|Publication number||US5398743 A|
|Application number||US 08/125,681|
|Publication date||Mar 21, 1995|
|Filing date||Sep 24, 1993|
|Priority date||Sep 24, 1993|
|Publication number||08125681, 125681, US 5398743 A, US 5398743A, US-A-5398743, US5398743 A, US5398743A|
|Inventors||Josef A. Bartos|
|Original Assignee||Tire Inflation Systems Corp.|
|Export Citation||BiBTeX, EndNote, RefMan|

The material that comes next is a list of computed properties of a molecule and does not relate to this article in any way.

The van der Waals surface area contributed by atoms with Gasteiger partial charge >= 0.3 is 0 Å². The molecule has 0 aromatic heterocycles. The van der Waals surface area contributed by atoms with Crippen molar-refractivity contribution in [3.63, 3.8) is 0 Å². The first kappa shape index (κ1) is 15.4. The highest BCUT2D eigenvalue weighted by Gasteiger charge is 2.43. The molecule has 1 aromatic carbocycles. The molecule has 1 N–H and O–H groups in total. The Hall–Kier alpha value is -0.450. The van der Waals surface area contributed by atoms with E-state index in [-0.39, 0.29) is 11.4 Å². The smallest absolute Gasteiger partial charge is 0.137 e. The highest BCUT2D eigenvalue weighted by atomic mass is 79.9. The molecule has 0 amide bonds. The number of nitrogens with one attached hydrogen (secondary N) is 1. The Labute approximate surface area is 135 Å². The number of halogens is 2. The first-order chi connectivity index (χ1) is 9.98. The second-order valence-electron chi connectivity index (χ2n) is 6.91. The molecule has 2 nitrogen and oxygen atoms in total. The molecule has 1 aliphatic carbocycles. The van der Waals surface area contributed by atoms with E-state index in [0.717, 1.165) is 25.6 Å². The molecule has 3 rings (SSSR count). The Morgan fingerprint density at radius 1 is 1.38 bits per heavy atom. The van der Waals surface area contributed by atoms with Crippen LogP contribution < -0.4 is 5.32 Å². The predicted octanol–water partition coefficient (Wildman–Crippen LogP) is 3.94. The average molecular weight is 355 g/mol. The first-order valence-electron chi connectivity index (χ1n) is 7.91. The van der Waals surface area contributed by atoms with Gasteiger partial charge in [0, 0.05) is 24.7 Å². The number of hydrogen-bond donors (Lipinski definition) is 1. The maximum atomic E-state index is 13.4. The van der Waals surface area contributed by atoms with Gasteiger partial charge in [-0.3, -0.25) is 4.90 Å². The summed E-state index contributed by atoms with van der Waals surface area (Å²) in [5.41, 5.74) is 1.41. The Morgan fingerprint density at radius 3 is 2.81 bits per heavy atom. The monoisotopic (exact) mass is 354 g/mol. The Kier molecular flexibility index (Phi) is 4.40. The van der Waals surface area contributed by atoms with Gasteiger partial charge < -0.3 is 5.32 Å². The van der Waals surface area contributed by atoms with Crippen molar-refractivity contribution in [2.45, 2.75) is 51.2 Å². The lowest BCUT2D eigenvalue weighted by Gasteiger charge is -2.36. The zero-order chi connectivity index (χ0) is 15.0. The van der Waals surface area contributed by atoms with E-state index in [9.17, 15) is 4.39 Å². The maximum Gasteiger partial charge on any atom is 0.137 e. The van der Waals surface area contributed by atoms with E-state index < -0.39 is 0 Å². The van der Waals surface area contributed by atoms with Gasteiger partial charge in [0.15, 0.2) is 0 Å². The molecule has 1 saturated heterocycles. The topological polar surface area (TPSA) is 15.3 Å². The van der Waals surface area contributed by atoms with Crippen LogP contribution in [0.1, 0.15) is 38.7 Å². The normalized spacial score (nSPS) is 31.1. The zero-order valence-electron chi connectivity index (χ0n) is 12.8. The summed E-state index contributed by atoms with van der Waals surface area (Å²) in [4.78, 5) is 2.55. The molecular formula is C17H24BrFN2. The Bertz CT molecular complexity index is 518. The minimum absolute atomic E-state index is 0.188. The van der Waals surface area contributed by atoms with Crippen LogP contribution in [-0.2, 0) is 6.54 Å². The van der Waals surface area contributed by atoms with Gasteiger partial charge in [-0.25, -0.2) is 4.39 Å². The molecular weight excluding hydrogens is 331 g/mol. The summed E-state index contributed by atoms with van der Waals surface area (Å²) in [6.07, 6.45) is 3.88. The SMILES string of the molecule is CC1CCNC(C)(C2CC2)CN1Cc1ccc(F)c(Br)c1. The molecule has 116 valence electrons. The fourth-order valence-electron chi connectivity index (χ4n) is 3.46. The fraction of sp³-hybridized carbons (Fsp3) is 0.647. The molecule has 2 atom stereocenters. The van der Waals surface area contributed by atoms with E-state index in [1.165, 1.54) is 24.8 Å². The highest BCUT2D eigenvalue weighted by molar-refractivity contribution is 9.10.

|Patent Citations (11), Referenced by (15), Classifications (7), Legal Events (7)|
|External Links: USPTO, USPTO Assignment, Espacenet|
This invention relates to the art of onboard systems for inflating and deflating the tires of a wheeled vehicle and, more particularly, to an improved tire isolating valve for use in such a system to maintain a desired tire pressure following an inflation or deflation operation.